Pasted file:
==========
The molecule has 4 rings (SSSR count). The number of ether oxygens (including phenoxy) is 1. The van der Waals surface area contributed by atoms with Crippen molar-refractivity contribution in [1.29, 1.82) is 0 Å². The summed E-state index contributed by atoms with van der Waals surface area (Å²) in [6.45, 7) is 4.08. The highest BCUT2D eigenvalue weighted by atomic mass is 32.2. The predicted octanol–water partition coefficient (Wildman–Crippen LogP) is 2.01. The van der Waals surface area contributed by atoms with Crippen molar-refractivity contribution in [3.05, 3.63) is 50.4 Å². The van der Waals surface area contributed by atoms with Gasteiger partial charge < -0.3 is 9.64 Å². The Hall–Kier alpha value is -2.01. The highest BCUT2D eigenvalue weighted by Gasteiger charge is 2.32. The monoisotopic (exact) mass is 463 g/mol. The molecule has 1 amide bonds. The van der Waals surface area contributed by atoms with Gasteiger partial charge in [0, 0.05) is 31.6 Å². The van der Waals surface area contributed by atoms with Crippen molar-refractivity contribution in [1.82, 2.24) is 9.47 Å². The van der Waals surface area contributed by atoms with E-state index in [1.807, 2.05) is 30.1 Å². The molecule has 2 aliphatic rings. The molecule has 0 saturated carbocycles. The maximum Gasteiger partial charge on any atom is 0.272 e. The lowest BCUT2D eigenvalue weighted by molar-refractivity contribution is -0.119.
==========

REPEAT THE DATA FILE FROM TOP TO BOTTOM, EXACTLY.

The molecule has 4 rings (SSSR count). The number of ether oxygens (including phenoxy) is 1. The van der Waals surface area contributed by atoms with Crippen molar-refractivity contribution in [1.29, 1.82) is 0 Å². The summed E-state index contributed by atoms with van der Waals surface area (Å²) in [6.45, 7) is 4.08. The highest BCUT2D eigenvalue weighted by atomic mass is 32.2. The predicted octanol–water partition coefficient (Wildman–Crippen LogP) is 2.01. The van der Waals surface area contributed by atoms with Crippen molar-refractivity contribution in [3.05, 3.63) is 50.4 Å². The van der Waals surface area contributed by atoms with Gasteiger partial charge < -0.3 is 9.64 Å². The Hall–Kier alpha value is -2.01. The highest BCUT2D eigenvalue weighted by Gasteiger charge is 2.32. The monoisotopic (exact) mass is 463 g/mol. The molecule has 1 amide bonds. The van der Waals surface area contributed by atoms with Gasteiger partial charge in [0, 0.05) is 31.6 Å². The van der Waals surface area contributed by atoms with Crippen molar-refractivity contribution in [1.82, 2.24) is 9.47 Å². The van der Waals surface area contributed by atoms with E-state index in [1.807, 2.05) is 30.1 Å². The molecule has 2 aliphatic rings. The molecule has 0 saturated carbocycles. The maximum Gasteiger partial charge on any atom is 0.272 e. The lowest BCUT2D eigenvalue weighted by molar-refractivity contribution is -0.119.